Researchers say that during the Covid-19 pandemic, critically ill patients in two big hospitals in Malawi often didn’t receive basic essential medical attention, and some died in hospital as a result. Many lives can be saved, especially during disease outbreaks such as Covid-19, if patients receive the necessary treatments.
Hospitals receive critically ill patients everyday, and the situation was worsened due to the outbreak of Covid-19. Most critical patients have difficulty breathing, low blood pressure and some are unconscious. Hospitals should be able to correctly assess these patients because it is fairly easy and cheap to do, and it helps doctors give the correct treatment.
Unfortunately, it is still not clear how many hospitals are actually able to do this in developing countries.
In this study, the researchers wanted to know how many critically ill adult patients in Malawi were correctly identified and given the right treatment.
They studied 2 hospitals in Malawi, looking at patients aged above 18 who had difficulty breathing, low blood pressure or were unconscious. They wanted to see if patients who had difficulty breathing received breathing air (oxygen), if those with low blood pressure received ‘fluid drips’, or if those who were unconscious were laid down properly.
The researchers found out that of the 1135 patients they checked, 4.0% had difficulty breathing, 9.1% had low blood pressure, and 1.5% were unconscious. They said 88.9% of those who had difficulty in breathing did not get breathing air (oxygen), 91.3% of those with low blood pressure did not get drips, and 53% of those who were not unconscious were not laid down properly to help them breathe.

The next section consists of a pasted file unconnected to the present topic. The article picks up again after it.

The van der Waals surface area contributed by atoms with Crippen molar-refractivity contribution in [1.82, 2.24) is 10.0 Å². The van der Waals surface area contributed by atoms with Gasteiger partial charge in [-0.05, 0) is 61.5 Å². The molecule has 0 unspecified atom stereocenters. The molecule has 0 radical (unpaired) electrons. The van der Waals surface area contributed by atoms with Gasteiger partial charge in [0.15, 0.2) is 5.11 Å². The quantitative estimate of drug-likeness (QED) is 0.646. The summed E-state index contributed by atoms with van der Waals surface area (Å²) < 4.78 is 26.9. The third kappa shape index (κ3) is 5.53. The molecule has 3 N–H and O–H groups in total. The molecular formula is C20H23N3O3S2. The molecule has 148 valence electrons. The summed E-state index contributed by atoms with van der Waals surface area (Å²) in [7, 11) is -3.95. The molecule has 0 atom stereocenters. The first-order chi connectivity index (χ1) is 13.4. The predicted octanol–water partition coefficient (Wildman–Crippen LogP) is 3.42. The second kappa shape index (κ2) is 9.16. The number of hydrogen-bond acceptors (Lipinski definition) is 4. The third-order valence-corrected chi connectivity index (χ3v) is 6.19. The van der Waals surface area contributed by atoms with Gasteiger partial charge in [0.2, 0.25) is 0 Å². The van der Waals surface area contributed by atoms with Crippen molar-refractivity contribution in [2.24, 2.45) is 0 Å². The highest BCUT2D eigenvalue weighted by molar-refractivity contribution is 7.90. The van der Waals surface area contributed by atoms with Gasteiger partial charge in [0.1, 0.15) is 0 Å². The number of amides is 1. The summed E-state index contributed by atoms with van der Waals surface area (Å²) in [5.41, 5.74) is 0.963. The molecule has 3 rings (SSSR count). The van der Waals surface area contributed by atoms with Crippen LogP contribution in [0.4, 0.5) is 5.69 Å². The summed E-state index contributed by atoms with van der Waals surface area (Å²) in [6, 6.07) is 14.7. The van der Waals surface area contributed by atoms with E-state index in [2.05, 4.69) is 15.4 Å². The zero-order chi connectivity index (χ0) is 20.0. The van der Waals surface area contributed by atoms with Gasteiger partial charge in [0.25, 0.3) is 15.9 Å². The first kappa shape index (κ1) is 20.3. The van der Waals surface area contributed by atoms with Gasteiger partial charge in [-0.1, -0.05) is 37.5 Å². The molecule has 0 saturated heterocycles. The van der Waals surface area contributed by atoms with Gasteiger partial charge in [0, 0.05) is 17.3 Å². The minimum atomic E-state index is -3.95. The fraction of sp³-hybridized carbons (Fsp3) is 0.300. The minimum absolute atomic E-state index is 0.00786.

The researchers also reported that 22% of those who had difficulty breathing, 22% of those with low blood pressure, and 53% of those who were unconscious died within a week while in hospital.
These results suggest that more must be done in these hospitals to provide relevant treatment to critically ill patients with Covid-19 or other diseases, as many lives could be saved without the need for expensive hospital equipment.
The researchers however cautioned against drawing broader conclusions based on their study, since they only looked at patients from 2 hospitals and only collected data for 5 days.
They also said the treatments they looked for in this study do not always save the lives of patients, so they may have overestimated the need for such treatments.
The researchers recommended more studies to understand why critical patients often do not get essential treatments, and how hospitals might use more of these cost-effective measures to save lives.
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